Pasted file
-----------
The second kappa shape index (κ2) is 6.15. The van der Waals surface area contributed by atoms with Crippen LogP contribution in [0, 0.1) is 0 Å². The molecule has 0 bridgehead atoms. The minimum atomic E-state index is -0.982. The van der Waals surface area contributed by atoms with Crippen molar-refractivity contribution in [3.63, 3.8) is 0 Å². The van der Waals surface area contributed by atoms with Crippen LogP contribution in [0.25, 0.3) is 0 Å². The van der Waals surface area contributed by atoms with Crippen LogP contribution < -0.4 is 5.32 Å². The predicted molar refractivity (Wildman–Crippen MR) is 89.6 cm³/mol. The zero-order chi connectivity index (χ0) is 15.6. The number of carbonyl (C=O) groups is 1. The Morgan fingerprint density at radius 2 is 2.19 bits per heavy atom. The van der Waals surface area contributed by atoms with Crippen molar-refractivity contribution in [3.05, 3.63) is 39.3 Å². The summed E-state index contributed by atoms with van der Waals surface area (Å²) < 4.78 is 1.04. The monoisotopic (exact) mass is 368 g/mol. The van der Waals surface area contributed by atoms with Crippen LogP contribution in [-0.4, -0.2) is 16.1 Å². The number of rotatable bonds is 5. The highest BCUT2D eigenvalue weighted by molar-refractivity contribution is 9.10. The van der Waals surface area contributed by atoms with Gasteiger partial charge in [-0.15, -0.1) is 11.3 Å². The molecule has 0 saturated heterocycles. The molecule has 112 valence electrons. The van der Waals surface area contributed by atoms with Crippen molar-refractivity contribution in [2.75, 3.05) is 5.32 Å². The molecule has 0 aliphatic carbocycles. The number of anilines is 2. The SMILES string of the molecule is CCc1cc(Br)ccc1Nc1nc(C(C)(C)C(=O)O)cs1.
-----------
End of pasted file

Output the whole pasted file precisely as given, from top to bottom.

The second kappa shape index (κ2) is 6.15. The van der Waals surface area contributed by atoms with Crippen LogP contribution in [0, 0.1) is 0 Å². The molecule has 0 bridgehead atoms. The minimum atomic E-state index is -0.982. The van der Waals surface area contributed by atoms with Crippen molar-refractivity contribution in [3.63, 3.8) is 0 Å². The van der Waals surface area contributed by atoms with Crippen LogP contribution in [0.25, 0.3) is 0 Å². The van der Waals surface area contributed by atoms with Crippen LogP contribution < -0.4 is 5.32 Å². The predicted molar refractivity (Wildman–Crippen MR) is 89.6 cm³/mol. The zero-order chi connectivity index (χ0) is 15.6. The number of carbonyl (C=O) groups is 1. The Morgan fingerprint density at radius 2 is 2.19 bits per heavy atom. The van der Waals surface area contributed by atoms with Crippen molar-refractivity contribution in [3.05, 3.63) is 39.3 Å². The summed E-state index contributed by atoms with van der Waals surface area (Å²) < 4.78 is 1.04. The monoisotopic (exact) mass is 368 g/mol. The van der Waals surface area contributed by atoms with Crippen LogP contribution in [-0.4, -0.2) is 16.1 Å². The number of rotatable bonds is 5. The highest BCUT2D eigenvalue weighted by molar-refractivity contribution is 9.10. The van der Waals surface area contributed by atoms with Gasteiger partial charge in [-0.15, -0.1) is 11.3 Å². The molecule has 0 saturated heterocycles. The molecule has 112 valence electrons. The van der Waals surface area contributed by atoms with Crippen molar-refractivity contribution in [2.75, 3.05) is 5.32 Å². The molecule has 0 aliphatic carbocycles. The number of anilines is 2. The SMILES string of the molecule is CCc1cc(Br)ccc1Nc1nc(C(C)(C)C(=O)O)cs1.